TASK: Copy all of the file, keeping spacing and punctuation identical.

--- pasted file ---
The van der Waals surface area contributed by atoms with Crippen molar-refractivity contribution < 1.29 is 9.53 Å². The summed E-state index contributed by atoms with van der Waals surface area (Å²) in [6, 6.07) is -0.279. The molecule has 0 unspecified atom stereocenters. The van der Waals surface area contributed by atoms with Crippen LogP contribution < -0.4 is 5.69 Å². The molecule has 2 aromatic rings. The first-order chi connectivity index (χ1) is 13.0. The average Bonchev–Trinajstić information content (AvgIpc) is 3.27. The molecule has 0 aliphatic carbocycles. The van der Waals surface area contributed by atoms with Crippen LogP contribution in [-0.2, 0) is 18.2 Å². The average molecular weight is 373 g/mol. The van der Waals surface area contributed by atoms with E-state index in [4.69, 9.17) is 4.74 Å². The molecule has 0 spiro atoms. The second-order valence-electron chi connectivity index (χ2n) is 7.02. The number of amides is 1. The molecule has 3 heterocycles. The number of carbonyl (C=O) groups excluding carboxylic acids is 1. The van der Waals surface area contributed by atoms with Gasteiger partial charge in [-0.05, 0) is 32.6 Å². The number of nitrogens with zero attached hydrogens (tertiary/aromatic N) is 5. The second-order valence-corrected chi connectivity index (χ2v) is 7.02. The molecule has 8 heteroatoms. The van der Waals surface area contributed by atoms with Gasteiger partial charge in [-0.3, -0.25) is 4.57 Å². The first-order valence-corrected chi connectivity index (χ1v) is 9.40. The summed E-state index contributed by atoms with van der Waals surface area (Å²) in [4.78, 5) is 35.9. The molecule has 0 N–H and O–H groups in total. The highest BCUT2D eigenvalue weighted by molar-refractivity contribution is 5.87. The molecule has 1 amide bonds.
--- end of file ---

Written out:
The van der Waals surface area contributed by atoms with Crippen molar-refractivity contribution < 1.29 is 9.53 Å². The summed E-state index contributed by atoms with van der Waals surface area (Å²) in [6, 6.07) is -0.279. The molecule has 0 unspecified atom stereocenters. The van der Waals surface area contributed by atoms with Crippen LogP contribution < -0.4 is 5.69 Å². The molecule has 2 aromatic rings. The first-order chi connectivity index (χ1) is 13.0. The average Bonchev–Trinajstić information content (AvgIpc) is 3.27. The molecule has 0 aliphatic carbocycles. The van der Waals surface area contributed by atoms with Crippen LogP contribution in [-0.2, 0) is 18.2 Å². The average molecular weight is 373 g/mol. The van der Waals surface area contributed by atoms with E-state index in [4.69, 9.17) is 4.74 Å². The molecule has 0 spiro atoms. The second-order valence-electron chi connectivity index (χ2n) is 7.02. The number of amides is 1. The molecule has 3 heterocycles. The number of carbonyl (C=O) groups excluding carboxylic acids is 1. The van der Waals surface area contributed by atoms with Gasteiger partial charge in [-0.05, 0) is 32.6 Å². The number of nitrogens with zero attached hydrogens (tertiary/aromatic N) is 5. The second-order valence-corrected chi connectivity index (χ2v) is 7.02. The molecule has 8 heteroatoms. The van der Waals surface area contributed by atoms with Gasteiger partial charge in [-0.3, -0.25) is 4.57 Å². The first-order valence-corrected chi connectivity index (χ1v) is 9.40. The summed E-state index contributed by atoms with van der Waals surface area (Å²) in [4.78, 5) is 35.9. The molecule has 0 N–H and O–H groups in total. The highest BCUT2D eigenvalue weighted by molar-refractivity contribution is 5.87. The molecule has 1 amide bonds.